This piece was originally broadcast on Radio Scilly in April 2019.
During April, Jupiter, the largest planet in our solar system, is increasing in brightness and visibility. It’s been absent from our skies for months, along with lovely ringed planet Saturn. At the moment, Jupiter’s a dominant object in the wee hours of the morning, albeit one that doesn’t get very high in the sky. However on Scilly, our long and low horizons give us a good chance of seeing.
By the end of the month Jupiter will be rising in the sky from midnight. However for now, you’ll have to be up just before dawn to catch a good glimpse of this bright gas giant. Currently, the planet reaches its peak height (also known as its culmination) somewhere around 4am.
Is it worth getting out of bed for? If – like me – you’ve missed this gem of a planet then of course the answer is yes. And the bonus is that at the moment it’s best viewed with binoculars or a small telescope.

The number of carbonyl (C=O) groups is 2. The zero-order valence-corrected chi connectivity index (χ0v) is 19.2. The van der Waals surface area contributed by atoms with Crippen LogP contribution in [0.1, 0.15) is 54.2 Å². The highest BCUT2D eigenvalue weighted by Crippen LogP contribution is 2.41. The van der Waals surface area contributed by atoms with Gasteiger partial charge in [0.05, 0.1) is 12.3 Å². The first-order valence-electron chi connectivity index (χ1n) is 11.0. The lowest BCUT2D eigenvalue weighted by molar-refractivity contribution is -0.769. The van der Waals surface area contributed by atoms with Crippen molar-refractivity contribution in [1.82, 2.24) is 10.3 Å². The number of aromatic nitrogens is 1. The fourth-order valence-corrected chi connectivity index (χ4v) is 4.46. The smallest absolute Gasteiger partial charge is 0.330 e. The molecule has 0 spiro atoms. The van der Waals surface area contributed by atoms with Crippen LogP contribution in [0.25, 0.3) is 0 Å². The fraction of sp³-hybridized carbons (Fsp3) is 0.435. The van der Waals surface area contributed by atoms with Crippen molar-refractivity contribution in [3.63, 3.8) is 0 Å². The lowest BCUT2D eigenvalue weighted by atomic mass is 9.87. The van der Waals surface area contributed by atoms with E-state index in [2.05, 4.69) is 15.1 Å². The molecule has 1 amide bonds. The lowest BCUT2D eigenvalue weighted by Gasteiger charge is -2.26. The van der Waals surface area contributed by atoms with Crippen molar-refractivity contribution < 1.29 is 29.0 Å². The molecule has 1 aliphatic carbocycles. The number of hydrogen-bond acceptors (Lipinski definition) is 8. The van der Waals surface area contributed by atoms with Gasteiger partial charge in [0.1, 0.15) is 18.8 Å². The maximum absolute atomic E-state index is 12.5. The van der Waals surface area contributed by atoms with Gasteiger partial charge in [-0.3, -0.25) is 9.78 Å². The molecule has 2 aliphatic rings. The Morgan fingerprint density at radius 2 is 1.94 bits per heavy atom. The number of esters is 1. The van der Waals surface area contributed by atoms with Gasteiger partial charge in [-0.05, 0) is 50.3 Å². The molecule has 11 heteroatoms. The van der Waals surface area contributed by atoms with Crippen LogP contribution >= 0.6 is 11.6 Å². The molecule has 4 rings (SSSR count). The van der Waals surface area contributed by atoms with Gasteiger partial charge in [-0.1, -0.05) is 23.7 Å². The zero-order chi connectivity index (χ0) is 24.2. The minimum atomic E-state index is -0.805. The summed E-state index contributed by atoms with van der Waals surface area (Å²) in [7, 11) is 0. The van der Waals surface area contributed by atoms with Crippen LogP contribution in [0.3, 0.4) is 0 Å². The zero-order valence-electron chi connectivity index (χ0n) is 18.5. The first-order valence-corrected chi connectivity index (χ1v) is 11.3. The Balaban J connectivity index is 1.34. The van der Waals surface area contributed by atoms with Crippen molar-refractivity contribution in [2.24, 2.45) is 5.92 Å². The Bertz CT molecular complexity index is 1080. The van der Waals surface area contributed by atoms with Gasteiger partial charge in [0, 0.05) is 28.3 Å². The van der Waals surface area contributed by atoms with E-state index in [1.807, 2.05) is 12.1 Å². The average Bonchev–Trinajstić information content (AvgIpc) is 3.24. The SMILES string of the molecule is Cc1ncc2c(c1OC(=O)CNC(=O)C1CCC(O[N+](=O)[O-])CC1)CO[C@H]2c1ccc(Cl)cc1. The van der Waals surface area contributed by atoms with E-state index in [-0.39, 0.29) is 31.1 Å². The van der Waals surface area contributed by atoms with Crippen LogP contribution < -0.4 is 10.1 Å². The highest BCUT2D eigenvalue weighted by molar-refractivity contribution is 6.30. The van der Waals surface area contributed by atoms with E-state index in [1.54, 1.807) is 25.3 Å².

However the truth is that Jupiter will be visible far better as summer gets into swing and it rises in the sky. Rather earlier at that. By July, it’ll be visible at dusk!
Jupiter is the 4th brightest object in the night sky, after the Moon, Venus and then Mars. Jupiter is known as the largest planet in the solar system, and by quite some stretch. Jupiter’s mass is 318 times that of the Earth, and in fact Jupiter is 2.5 times more massive than all of the other planets in the solar system combined! It’s a gas giant, mostly composed of Hydrogen with some Helium, though it likely has a rocky core. To look at, it’s stripey – as it has a distinctive system of bands of clouds, made from ammonia crystals, looping round its middle.
With binoculars, you’ll be able to see Jupiter as a flat disc, this shape caused by its incredibly fast spin rate for such a whopping object – a day on Jupiter is just 10 hours short. With a small telescope, you’ll be able to pick our Jupiter’s distinctive clouds and possibly – depending on timing and visibility which always requires a bit of luck – the great red spot. This is a giant tornado-like storm that’s been raging on Jupiter for at least 350 years. With winds at an estimated 270mph, it really is blowing a hoolie.
Jupiter can be found, low in the sky, early in the morning, by looking to the South!